scribe

The Greek that is translated as “scribe” in English “were more than mere writers of the law. They were the trained interpreters of the law and expounders of tradition.”

Here are a number of its (back-) translations:

complete verse (Matthew 2:4)

Following are a number of back-translations of Matthew 2:4:

  • Uma: “From there, he called all the priest leaders with the teachers of the Yahudi religion to come gather. When they had all gathered, he asked them: ‘Where [in your opinion] will be the birthplace of the Redeemer King that God promised long ago?'” (Source: Uma Back Translation)
  • Yakan: “The King commanded all the leaders of the priests and the religious law to gather. Then he asked them, he said, ‘What is the birthplace of Almasi?'” (Source: Yakan Back Translation)
  • Western Bukidnon Manobo: “And Herod gathered all of the heads of the sacrificers and the teachers of the law. He asked them, ‘Where will the one chosen by God to rule be born according to the prophesying long ago?'” (Source: Western Bukidnon Manobo Back Translation)
  • Kankanaey: “So he had-the leaders of the priests and the teachers of the law -gather, and he inquired of them where the Messiah would be born.” (Source: Kankanaey Back Translation)
  • Tagbanwa: “What Herodes did was, he called together all the chiefs of the priests and teachers/explainers of the written laws of God. For he asked them, saying, ‘Where will the birth-place be of Cristo who is that one promised by God who will reign?'” (Source: Tagbanwa Back Translation)
  • Tenango Otomi: “This king called for all the chief priests and also the teachers of the law. He asked them where Christ was to be born, that one God would appoint to rule.” (Source: Tenango Otomi Back Translation)

Christ, Messiah

The Greek Christos (Χρηστός) is typically transliterated when it appears together with Iésous (Ἰησοῦς) (Jesus). In English the transliteration is the Anglicized “Christ,” whereas in many other languages it is based on the Greek or Latin as “Kristus,” “Cristo,” or similar.

When used as a descriptive term in the New Testament — as it’s typically done in the gospels (with the possible exceptions of for instance John 1:17 and 17:3) — Christos is seen as the Greek translation of the Hebrew mashiaḥ (המשיח‎) (“anointed”). Accordingly, a transliteration of mashiaḥ is used, either as “Messiah” or based on the Greek or Latin as a form of “Messias.”

This transliteration is also used in the two instances where the Greek term Μεσσίας (Messias) is used in John 1:41 and 4:25.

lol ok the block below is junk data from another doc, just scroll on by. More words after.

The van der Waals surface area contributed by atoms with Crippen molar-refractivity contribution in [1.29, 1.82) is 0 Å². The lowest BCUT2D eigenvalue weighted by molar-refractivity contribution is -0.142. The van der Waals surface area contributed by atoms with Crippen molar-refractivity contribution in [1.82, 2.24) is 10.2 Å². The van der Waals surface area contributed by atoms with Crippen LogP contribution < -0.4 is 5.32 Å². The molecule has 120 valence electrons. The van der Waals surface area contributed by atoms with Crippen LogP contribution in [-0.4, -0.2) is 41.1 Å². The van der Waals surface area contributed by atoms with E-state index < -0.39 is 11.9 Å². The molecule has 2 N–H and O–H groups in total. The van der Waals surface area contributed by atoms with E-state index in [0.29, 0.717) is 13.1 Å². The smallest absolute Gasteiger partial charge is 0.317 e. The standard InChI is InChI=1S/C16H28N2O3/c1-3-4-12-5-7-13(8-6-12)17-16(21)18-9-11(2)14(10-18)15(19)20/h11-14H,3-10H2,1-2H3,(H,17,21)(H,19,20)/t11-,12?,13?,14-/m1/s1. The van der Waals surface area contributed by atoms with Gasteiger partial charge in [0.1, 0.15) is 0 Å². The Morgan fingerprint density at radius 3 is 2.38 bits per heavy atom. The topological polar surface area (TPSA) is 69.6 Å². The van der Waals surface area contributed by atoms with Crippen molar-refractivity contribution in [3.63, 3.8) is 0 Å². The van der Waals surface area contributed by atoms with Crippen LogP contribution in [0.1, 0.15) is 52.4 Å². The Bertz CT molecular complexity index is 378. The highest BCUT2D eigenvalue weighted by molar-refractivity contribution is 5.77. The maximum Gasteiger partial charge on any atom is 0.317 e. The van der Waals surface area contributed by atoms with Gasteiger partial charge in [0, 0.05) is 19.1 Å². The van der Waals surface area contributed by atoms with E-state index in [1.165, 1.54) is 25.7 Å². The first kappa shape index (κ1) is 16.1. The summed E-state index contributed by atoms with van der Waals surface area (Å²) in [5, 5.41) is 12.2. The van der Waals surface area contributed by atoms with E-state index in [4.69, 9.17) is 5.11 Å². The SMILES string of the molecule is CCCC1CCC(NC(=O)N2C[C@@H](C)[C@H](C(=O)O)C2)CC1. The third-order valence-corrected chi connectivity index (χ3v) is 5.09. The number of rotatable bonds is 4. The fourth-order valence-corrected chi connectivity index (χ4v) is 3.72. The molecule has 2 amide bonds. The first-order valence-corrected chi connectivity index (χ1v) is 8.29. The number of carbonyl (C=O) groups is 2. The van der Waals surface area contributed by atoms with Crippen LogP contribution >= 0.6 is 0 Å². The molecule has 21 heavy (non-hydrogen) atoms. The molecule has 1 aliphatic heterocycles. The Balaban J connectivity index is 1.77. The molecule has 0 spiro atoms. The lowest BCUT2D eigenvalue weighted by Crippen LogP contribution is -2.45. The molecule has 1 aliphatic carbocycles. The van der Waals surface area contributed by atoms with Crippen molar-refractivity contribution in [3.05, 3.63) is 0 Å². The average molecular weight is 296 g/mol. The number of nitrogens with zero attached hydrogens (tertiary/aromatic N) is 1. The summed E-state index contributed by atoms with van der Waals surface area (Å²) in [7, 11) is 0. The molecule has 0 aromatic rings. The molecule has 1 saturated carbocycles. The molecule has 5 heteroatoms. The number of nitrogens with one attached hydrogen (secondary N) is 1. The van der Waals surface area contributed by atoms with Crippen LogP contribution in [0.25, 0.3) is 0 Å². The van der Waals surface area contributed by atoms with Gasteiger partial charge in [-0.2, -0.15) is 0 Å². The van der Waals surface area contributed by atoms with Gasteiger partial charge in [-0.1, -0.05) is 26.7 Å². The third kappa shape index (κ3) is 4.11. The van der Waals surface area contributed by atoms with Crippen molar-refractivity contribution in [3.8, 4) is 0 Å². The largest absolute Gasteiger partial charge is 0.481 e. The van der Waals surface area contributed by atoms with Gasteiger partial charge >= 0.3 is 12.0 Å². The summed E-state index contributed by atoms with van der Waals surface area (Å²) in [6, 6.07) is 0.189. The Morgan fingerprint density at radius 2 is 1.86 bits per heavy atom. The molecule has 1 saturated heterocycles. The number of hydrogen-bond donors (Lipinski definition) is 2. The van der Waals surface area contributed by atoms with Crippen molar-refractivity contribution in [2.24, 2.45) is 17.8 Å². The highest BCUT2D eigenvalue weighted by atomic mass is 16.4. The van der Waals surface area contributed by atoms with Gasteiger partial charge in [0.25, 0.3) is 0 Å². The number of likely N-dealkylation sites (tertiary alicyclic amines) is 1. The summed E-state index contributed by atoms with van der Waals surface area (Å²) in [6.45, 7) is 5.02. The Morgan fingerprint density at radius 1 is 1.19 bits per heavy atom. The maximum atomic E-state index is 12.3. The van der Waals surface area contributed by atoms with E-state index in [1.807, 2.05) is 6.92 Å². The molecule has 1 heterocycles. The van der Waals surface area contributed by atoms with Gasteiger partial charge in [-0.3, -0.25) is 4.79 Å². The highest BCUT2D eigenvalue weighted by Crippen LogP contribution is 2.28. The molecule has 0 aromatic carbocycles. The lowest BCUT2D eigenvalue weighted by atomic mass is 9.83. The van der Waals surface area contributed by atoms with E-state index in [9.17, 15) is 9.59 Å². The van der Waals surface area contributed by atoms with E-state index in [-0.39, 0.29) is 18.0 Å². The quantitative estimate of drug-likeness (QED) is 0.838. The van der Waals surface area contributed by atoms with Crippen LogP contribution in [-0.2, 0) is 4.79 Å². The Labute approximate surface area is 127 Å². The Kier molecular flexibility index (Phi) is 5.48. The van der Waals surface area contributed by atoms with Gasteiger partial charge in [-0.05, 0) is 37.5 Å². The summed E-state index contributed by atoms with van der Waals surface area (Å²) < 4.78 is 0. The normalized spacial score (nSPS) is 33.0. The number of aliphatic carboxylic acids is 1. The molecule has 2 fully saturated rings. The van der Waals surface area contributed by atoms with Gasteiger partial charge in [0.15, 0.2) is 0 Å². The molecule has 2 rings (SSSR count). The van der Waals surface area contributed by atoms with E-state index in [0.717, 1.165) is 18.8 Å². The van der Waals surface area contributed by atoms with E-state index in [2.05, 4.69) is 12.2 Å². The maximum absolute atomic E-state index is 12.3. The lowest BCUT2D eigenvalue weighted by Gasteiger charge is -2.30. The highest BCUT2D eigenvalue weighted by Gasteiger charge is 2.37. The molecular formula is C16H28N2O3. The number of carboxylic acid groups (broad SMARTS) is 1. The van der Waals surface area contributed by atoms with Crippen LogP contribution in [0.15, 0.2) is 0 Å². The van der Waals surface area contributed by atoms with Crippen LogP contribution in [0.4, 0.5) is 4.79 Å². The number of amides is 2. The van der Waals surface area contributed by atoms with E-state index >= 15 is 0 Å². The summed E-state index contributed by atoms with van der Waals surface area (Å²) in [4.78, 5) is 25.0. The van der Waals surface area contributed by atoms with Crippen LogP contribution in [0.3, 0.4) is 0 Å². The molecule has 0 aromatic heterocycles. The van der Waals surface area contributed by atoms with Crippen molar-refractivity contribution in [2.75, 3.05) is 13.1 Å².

In some languages and some translations, the term “Messiah” is supplemented with an explanation. Such as in the German Gute Nachricht with “the Messiah, the promised savior” (Wir haben den Messias gefunden, den versprochenen Retter) or in Muna with “Messiah, the Saving King” (Mesias, Omputo Fosalamatino) (source: René van den Berg).

In predominantly Muslim areas or for Bible translations for a Muslim target group, Christos is usually transliterated from the Arabic al-Masih (ٱلْمَسِيحِ) — “Messiah.” In most cases, this practice corresponds with languages that also use a form of the Arabic Isa (عيسى) for Jesus (see Jesus). There are some exceptions, though, including modern translations in Arabic which use Yasua (يَسُوعَ) (coming from the Aramaic Yēšūa’) alongside a transliteration of al-Masih, Hausa which uses Yesu but Almahisu, and some Fula languages (Adamawa Fulfulde, Nigerian Fulfulde, and Central-Eastern Niger Fulfulde) which also use a form of Iésous (Yeesu) but Almasiihu (or Almasiifu) for Christos.

Other solutions that are used by a number of languages include these:

  • Dobel: “the important one that God had appointed to come” (source: Jock Hughes)
  • Mairasi: “King of not dying for life all mashed out infinitely” (for “mashed out,” see salvation; source: Lloyd Peckham)
  • Bacama: Ma Pwa a Ngɨltən: “the one God has chosen” (source: David Frank in this blog post)
  • Binumarien: Anutuna: originally a term that was used for a man that was blessed by elders for a task by the laying on of hands (source: Desmond Oatridges, Holzhausen 1991, p. 49f.)
  • Uab Meto: Neno Anan: “Son of heaven” P. Middelkoop explains: “The idea of heavenly power bestowed on a Timorese king is rendered in the title Neno Anan. It is based on the historical fact that chiefs in general came from overseas and they who come thence are believed to have come down from heaven, from the land beyond the sea, that means the sphere of God and the ghosts of the dead. The symbolical act of anointing has been made subservient to the revelation of an eternal truth and when the term Neno Anan is used as a translation thereof, it also is made subservient to a new revelation of God in Jesus Christ. The very fact that Jesus came from heaven makes this translation hit the mark.” (source. P. Middelkoop in The Bible Translator 1953, p. 183ff.)